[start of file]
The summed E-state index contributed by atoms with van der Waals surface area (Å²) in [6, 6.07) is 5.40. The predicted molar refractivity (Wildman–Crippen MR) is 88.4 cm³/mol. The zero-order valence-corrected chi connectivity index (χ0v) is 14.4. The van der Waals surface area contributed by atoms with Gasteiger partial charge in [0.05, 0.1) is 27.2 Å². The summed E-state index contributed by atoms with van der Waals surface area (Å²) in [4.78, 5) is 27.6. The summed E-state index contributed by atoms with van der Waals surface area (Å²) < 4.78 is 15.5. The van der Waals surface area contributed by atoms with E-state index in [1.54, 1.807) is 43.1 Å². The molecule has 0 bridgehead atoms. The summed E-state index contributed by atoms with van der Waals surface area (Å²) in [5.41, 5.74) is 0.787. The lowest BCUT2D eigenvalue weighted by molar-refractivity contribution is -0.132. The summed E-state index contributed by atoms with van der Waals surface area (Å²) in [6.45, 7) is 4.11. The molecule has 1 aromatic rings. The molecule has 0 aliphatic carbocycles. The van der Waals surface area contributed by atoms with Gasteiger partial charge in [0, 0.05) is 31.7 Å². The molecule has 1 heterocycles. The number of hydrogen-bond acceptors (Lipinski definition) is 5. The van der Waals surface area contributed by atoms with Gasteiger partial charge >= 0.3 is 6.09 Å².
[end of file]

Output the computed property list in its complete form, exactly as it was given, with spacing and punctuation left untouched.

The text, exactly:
The summed E-state index contributed by atoms with van der Waals surface area (Å²) in [6, 6.07) is 5.40. The predicted molar refractivity (Wildman–Crippen MR) is 88.4 cm³/mol. The zero-order valence-corrected chi connectivity index (χ0v) is 14.4. The van der Waals surface area contributed by atoms with Gasteiger partial charge in [0.05, 0.1) is 27.2 Å². The summed E-state index contributed by atoms with van der Waals surface area (Å²) in [4.78, 5) is 27.6. The summed E-state index contributed by atoms with van der Waals surface area (Å²) < 4.78 is 15.5. The van der Waals surface area contributed by atoms with E-state index in [1.54, 1.807) is 43.1 Å². The molecule has 0 bridgehead atoms. The summed E-state index contributed by atoms with van der Waals surface area (Å²) in [5.41, 5.74) is 0.787. The lowest BCUT2D eigenvalue weighted by molar-refractivity contribution is -0.132. The summed E-state index contributed by atoms with van der Waals surface area (Å²) in [6.45, 7) is 4.11. The molecule has 1 aromatic rings. The molecule has 0 aliphatic carbocycles. The van der Waals surface area contributed by atoms with Gasteiger partial charge in [0, 0.05) is 31.7 Å². The molecule has 1 heterocycles. The number of hydrogen-bond acceptors (Lipinski definition) is 5. The van der Waals surface area contributed by atoms with Gasteiger partial charge >= 0.3 is 6.09 Å².